Students concerned about the mental health system at Yale had a chance to discuss the ins and outs of the current program Wednesday night.

A group of panelists addressed a small crowd on issues regarding “The State of Mental Health Resources at Yale: Goals, Challenges, Strategies for the Future” in Linsly-Chittenden Hall at a discussion sponsored by Mind Matters, an undergraduate group. Over the course of an hour, the panel responded to questions that had been submitted via e-mail before the event, many of which touched upon student concerns about the quality of mental health care available and the confidentiality of treatment on campus. Panelists repeatedly stressed that though Yalies should seek mental health assistance if necessary, the decision ultimately comes down to the student.

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The speakers included former Calhoun College Master William Sledge, a professor of psychiatry at the Yale Medical School; Carole Goldberg and Lisa Driscoll, both clinical psychologists at Yale University Health Services; Calhoun Dean Stephen Lassonde; and Branford College Dean Thomas McDow. Maggie O’Keefe ’07 and Kristine Dicolandrea ’07 offered student perspectives.

All of the speakers emphasized that students can only be helped if they seek out assistance in the first place. In order to create an environment that accommodates the mental health concerns of all students, they said, it is necessary that there are clear channels of communication between the students, deans, masters, and mental health assistants.

“The system works well because students care and talk to one another,” Sledge said.

McDow said that though UHS Mental Health Services is often viewed by students as the only call they need to make for help, this is not necessarily the case. Counseling is available through other resources including the chaplain’s office, residential college masters and deans, and freshmen counselors, in addition to the mental health liaisons assigned to each residential college. McDow said viewing Mental Health Services as the only available resource causes students to expect a level of assistance that is difficult to provide.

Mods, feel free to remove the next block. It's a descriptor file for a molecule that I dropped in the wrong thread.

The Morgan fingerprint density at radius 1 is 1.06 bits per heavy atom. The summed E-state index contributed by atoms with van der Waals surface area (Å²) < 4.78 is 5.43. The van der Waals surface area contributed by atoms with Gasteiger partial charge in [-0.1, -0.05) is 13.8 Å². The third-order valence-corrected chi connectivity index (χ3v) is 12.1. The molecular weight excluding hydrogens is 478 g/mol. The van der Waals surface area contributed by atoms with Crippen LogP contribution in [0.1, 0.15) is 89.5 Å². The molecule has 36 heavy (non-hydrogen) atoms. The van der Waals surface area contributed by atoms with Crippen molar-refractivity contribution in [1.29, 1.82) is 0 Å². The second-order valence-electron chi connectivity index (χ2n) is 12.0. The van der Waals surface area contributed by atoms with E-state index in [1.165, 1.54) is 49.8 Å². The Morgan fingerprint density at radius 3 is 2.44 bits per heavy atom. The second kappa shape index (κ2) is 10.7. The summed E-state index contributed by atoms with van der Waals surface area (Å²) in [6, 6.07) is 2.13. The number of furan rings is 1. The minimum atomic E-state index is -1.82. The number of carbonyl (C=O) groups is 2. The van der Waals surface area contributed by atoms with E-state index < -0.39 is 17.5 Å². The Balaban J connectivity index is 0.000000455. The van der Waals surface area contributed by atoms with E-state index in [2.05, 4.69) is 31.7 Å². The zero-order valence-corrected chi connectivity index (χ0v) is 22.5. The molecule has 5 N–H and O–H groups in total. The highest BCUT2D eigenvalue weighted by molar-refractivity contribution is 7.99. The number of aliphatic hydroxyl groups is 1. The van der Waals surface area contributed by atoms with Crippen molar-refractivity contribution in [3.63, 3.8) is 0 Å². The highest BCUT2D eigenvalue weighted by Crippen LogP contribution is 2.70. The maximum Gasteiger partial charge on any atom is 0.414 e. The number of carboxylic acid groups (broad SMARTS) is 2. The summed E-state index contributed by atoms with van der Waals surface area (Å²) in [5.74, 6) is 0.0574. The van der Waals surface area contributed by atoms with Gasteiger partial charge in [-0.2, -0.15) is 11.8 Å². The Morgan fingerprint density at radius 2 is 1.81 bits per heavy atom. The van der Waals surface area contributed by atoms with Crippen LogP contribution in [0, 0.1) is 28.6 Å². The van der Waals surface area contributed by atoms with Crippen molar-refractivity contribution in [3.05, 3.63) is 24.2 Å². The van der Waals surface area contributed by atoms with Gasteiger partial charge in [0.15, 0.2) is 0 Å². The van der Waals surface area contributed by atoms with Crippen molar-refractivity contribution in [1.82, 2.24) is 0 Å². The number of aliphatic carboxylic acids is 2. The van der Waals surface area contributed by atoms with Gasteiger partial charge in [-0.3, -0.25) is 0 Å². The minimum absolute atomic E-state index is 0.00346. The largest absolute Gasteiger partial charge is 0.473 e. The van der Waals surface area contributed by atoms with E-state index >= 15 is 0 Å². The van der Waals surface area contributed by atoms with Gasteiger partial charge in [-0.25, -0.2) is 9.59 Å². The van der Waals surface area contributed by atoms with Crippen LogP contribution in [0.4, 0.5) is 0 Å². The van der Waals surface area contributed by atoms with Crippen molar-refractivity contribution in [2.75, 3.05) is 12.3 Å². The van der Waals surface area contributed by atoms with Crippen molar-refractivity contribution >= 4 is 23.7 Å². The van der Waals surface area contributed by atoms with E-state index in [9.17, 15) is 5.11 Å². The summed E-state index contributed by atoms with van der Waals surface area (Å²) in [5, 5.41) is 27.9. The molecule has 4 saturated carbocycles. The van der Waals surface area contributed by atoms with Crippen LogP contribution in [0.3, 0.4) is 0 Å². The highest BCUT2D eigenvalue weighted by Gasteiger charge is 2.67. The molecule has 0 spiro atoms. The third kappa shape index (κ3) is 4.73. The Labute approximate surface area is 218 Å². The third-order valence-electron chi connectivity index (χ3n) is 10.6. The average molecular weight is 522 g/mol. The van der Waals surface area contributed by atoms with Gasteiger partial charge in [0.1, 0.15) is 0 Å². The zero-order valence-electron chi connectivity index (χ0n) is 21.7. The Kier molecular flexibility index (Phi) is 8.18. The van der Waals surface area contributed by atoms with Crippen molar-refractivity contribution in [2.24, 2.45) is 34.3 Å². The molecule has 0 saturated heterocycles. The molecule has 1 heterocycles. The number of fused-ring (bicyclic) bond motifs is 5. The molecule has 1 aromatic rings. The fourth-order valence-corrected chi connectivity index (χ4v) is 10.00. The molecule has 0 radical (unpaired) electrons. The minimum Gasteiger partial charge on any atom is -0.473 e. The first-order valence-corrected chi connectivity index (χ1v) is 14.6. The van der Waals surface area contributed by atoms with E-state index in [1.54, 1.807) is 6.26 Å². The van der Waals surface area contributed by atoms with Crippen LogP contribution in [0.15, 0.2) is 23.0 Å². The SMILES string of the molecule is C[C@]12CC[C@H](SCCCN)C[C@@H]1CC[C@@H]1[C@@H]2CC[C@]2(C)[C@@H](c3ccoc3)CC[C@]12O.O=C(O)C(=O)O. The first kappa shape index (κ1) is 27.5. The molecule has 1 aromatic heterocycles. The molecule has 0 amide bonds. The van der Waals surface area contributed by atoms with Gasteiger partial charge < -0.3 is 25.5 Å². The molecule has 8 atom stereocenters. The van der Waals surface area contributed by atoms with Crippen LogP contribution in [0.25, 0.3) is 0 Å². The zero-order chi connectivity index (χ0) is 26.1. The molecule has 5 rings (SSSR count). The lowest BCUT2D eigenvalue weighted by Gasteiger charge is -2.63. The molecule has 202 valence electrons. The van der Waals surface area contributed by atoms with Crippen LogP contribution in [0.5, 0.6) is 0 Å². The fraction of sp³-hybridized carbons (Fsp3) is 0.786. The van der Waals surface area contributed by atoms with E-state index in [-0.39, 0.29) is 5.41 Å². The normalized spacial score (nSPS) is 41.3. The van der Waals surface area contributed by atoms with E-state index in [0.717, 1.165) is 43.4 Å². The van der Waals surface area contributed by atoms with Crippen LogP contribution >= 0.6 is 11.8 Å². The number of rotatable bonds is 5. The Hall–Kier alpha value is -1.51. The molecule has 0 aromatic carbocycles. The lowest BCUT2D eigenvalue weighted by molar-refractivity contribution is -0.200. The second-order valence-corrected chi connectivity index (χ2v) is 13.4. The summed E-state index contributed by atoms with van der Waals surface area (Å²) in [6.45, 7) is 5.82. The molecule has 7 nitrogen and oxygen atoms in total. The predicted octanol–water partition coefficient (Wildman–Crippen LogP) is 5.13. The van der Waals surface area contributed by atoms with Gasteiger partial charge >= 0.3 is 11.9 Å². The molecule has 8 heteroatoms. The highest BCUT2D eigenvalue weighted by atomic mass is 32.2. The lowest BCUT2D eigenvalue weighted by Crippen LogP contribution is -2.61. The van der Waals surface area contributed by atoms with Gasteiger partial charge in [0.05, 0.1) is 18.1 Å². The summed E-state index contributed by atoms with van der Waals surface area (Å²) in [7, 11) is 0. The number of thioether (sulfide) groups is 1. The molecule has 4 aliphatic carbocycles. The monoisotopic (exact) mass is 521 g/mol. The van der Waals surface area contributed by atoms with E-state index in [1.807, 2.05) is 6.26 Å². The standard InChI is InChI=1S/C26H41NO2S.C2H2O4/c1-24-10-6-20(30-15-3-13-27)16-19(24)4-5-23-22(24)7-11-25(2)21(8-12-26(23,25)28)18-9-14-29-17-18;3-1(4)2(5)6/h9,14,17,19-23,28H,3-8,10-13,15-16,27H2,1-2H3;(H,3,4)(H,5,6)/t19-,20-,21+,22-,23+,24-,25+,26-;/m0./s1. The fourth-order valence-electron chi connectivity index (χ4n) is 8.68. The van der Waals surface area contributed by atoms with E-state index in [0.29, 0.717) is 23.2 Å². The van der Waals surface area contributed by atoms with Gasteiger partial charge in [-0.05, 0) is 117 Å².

“Expectations cannot be met for immediate relief,” he said.

Concern about students’ right to privacy was a recurring theme in many of the questions directed at the panel. The panelists said parents are not informed about students’ requests for help, records kept by Mental Health Services are not a part of a student’s permanent medical record, and no one in the administration can ask for information from Mental Health Services if questions are raised about a student’s mental health.

Goldberg said confidentiality is “an ethical requirement and a legal requirement,” and if a student did not give consent for his or her mental health information to be released, any information on that case would be destroyed in a “timely fashion.”

Laura Chandhok ’08, one of the co-coordinators for Mind Matters, said these kinds of events are necessary in order to clear up aspects of Mental Health Services that may be unclear and to publicize the other sources of aid available on campus.

“[The goal] was to make the system [for mental health assistance] more transparent and clarify misconceptions,” she said.

Nicolas Abreu ’08 said the panel helped to show that the system works “for the students and not against them,” touching on issues that are “not talked about nearly enough.”

The panel was a part of this week’s Mental Health Awareness Week, which consists of a variety of talks and panels.